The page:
Please Submit Your Nominations for a Freakonomics Hall of Fame (and Hall of Shame, Too)

We are working on a Hall of Fame project that will pay tribute to people who have used a “freakonomical” way of thinking to better the world in some way large or small. Since a lot of people have a lot of interpretations of what it means to “think like a Freak,” we will leave the criteria up to you. It may have something to do with a creative use of data, or understanding incentives, or challenging the conventional wisdom.

The person you nominate for this Hall of Fame might be prominent or totally obscure. You may know them personally or perhaps you’ve only read about them. They might work in academia, sports, medicine, philanthropy, entertainment, development — or even politics!

We have tried to feature such people on the blog over the years but now we need your help in coming up with the best pool possible. Please send this request to everyone you know!

You can nominate people in the comments section below or send us an e-mail at

We may also put together a Freakonomics Hall of Shame (here’s an example), so feel free to submit nominees for that too.


Diego Vázquez

I nominate to Hall of Shame... LANCE ARMSTRONG



This is such a nutty thing to say. Why is redistribution of wealth a good thing, and why should this be something that 'students' take to the streets to accomplish? If they are students, shouldn't they be spending their time in college (I assume you mean college students) learning how to earn their own wealth by creating value?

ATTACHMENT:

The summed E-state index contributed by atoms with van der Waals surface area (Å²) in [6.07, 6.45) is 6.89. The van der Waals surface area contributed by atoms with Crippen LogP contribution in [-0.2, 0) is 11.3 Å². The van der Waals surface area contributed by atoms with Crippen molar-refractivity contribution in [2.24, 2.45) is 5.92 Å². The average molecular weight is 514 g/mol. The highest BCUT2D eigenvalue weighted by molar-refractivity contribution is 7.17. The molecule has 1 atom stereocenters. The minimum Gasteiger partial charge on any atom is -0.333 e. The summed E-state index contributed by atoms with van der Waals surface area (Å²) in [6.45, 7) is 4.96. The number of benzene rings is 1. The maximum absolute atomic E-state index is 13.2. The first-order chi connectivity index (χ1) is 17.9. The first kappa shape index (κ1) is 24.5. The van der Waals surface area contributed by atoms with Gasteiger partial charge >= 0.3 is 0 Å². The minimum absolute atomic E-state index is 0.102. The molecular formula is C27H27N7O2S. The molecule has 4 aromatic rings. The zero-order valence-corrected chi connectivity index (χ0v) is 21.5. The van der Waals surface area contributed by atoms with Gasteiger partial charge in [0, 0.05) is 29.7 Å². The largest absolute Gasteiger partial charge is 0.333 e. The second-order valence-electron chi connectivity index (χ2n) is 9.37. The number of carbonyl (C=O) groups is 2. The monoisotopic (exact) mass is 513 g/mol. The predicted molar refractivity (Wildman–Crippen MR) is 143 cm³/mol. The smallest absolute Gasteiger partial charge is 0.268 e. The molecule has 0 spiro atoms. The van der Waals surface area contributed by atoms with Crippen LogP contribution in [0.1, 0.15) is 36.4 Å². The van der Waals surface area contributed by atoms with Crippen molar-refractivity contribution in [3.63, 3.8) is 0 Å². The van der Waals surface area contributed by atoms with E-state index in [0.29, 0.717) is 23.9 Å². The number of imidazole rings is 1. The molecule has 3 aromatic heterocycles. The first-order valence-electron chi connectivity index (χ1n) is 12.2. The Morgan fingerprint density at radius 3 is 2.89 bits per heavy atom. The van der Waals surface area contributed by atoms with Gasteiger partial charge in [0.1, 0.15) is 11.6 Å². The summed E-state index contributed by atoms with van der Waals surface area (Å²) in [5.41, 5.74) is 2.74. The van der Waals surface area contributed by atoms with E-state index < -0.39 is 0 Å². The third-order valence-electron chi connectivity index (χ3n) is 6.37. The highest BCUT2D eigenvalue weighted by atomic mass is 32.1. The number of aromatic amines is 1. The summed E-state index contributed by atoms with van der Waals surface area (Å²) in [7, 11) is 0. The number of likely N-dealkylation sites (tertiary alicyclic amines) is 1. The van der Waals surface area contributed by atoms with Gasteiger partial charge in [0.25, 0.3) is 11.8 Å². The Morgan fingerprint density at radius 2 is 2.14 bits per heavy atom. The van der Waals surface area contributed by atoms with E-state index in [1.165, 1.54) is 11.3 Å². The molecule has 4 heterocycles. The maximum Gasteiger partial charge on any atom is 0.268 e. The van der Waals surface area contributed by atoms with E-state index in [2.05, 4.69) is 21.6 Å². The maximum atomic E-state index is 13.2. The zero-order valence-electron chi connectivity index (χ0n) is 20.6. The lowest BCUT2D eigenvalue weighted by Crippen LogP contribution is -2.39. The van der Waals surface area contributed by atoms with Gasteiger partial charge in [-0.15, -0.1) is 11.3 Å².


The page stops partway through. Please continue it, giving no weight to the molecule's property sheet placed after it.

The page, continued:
We have people spending tens or hundreds of thousands of dollars getting a major in 'Gender Studies' or 'Urban Studies' or some other field (which probably includes the word 'Studies'), where the main purpose is to create jobs for college professors who teach that subject, paid for subsidized student loans taken out by people who will never make enough money as a '(Fill-in-the-blank) Studies' graduate to pay back these loans.

The secondary purpose of these useless majors is, of course, to create young, perpetually outraged activists who want to, in your words, redistribute wealth that they didn't earn.

At some point we will run out of other people's money, and then the 'Gender Studies' majors will have nothing left to do except take to the streets and, uh, whatever the Occupy folks are doing these days.

And not to belabor the point, but most notable figure tycoons in our history who amassed truly great wealth have in the aggregate helped more far people and done more good through charitable donations than a million 'students' who want to take their money away.

At some point these aggrieved youths need to use their brains to get a job or start a business and then they can redistribute their own wealth however they see fit.



Oh, and apologies for the few typos. Perhaps these 'students' could redistribute my iPad and get me something I can type on.


Sarah Johnson - the reader who submitted the following query regarding the structure of Ravelry - the online knitting and crocheting social networking site. She's AMAZING.


maybe not hall of fame, but possibly a subject of a freakonomics Q&A are these guys:

in the first few pages they say that the screenwriter's goal is NOT to write a successful script. the screenwriter's goal is to help a studio exec not get fired. when i read that i immediately thought of freakonomics...